Blame Oil Glut on Investors Who Still Love Drilling Over Profits


Investors sent a surprising message to U.S. shale producers as crude fell almost 20 percent in August: keep calm and drill on.

While most oil stocks have fallen sharply this month, the least affected by the slump share one thing in common: they don’t plan to slow down, even though a glut of supply is forcing prices down. Cimarex Energy Co. jumped more than 8 percent in two days after executives said Aug. 5 that their rig count would more than double next year. Pioneer Natural Resources Co. rallied for three days when it disclosed a similar increase.

Shareholders continue to favor growth over returns, helping explain why companies that form the engine of U.S. oil — the frackers behind the boom — aren’t slowing down enough to rebalance the market. U.S. production has remained high, frustrating OPEC’s strategy of maintaining market share and enlarging a glut that has pushed oil below $40 a barrel.

“These companies have always been rewarded for growth,” according to Manuj Nikhanj, head of energy research for ITG Investment Research in Calgary. Now though, “the balance sheets of this sector are so challenged that investors are going to have to look at other factors,” he said.

Output from 58 shale producers rose 19 percent in the past year, according to data compiled by Bloomberg. Despite cutting spending by $21.7 billion, the group pumped 4 percent more in the second quarter than in the last three months of 2014.

That’s buoyed overall U.S. output, which has only drifted lower after peaking at a four-decade high in June. The government estimates production will slide 8 percent from the second quarter of this year to the third quarter of 2016.

The Organization of Petroleum Exporting Countries has been pumping above its target for more than a year. The oversupply may worsen if Iran is allowed to boost exports should it strike a deal with the U.S. and five other world powers to curb the Islamic Republic’s nuclear program.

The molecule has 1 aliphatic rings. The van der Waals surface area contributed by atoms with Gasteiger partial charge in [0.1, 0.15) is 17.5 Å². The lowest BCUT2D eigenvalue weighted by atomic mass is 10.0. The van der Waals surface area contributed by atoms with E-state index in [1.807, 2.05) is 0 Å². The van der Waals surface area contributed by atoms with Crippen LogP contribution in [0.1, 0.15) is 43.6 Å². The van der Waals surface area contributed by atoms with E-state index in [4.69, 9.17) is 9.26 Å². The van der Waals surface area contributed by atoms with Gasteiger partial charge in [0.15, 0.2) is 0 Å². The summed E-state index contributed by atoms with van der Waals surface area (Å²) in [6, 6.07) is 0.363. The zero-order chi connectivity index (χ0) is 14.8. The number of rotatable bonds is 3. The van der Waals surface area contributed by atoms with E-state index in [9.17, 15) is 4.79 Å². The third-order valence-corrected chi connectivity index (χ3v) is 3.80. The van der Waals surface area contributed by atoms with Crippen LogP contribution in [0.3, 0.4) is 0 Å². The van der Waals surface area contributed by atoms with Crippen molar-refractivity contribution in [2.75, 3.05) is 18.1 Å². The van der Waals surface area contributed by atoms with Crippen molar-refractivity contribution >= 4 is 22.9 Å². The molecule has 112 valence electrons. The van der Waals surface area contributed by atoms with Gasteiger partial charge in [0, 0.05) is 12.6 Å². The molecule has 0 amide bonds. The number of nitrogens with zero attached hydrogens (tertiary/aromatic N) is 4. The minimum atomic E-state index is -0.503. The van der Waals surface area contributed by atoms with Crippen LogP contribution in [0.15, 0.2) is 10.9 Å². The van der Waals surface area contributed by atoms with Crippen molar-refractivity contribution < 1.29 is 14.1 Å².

Growth has been a key pillar of the revolution that helped transform the U.S. into the world’s largest producer of oil and gas. Frenzied drilling often distinguished the new technology’s winners, while profits or free cash flow were less important.

Even amid the worst price crash in a generation, that continues to be true for some companies. Pioneer is expected to spend $735 million more this year than it generates in cash. Cimarex, which lost almost $1 billion from January to June, has fallen just 6.4 percent so far in 2015 even as U.S. crude declined by more than a quarter.

Executives defend the grow-at-all-costs strategy by saying they’ve changed their methods to be more efficient. Costs for some companies have fallen more than 20 percent, according to Bloomberg Intelligence, and higher productivity has improved the outlook even at $40 oil. Growth is the natural outcome of drilling good wells, according to producers embracing such plans.

“At Cimarex, we’re not shipwreck victims waiting for a rescue ship,” Chief Executive Officer Thomas Jorden said in an investor presentation on Aug. 18. “That ship’s not coming.”


Contrast that with EOG Resources Inc., which has little debt and has allowed its crude output to decline for the first time in eight years.

Chairman and CEO Bill Thomas has repeatedly stressed that returns will be better if the company waits for higher prices, even if the wait is longer than two years. Yet on Aug. 7, when EOG reiterated its plans to choke back the spigot, the stock fell more than 5 percent, the most since January.

For supply and demand to balance for the shale drillers, factors like free cash flow have to start being just as important to shareholders as growth, said Tim Beranek, an energy portfolio manager who helps oversee about $13 billion for Denver-based Cambiar Investors LLC.

“Returning cash to investors has never been rewarded in this space, but that’s going to have to change,” said Beranek, who has made long-term bets on some of the companies, including Cimarex and EOG. “I applaud executives at companies that are choosing not to grow when they know the oil market doesn’t need additional oil.”







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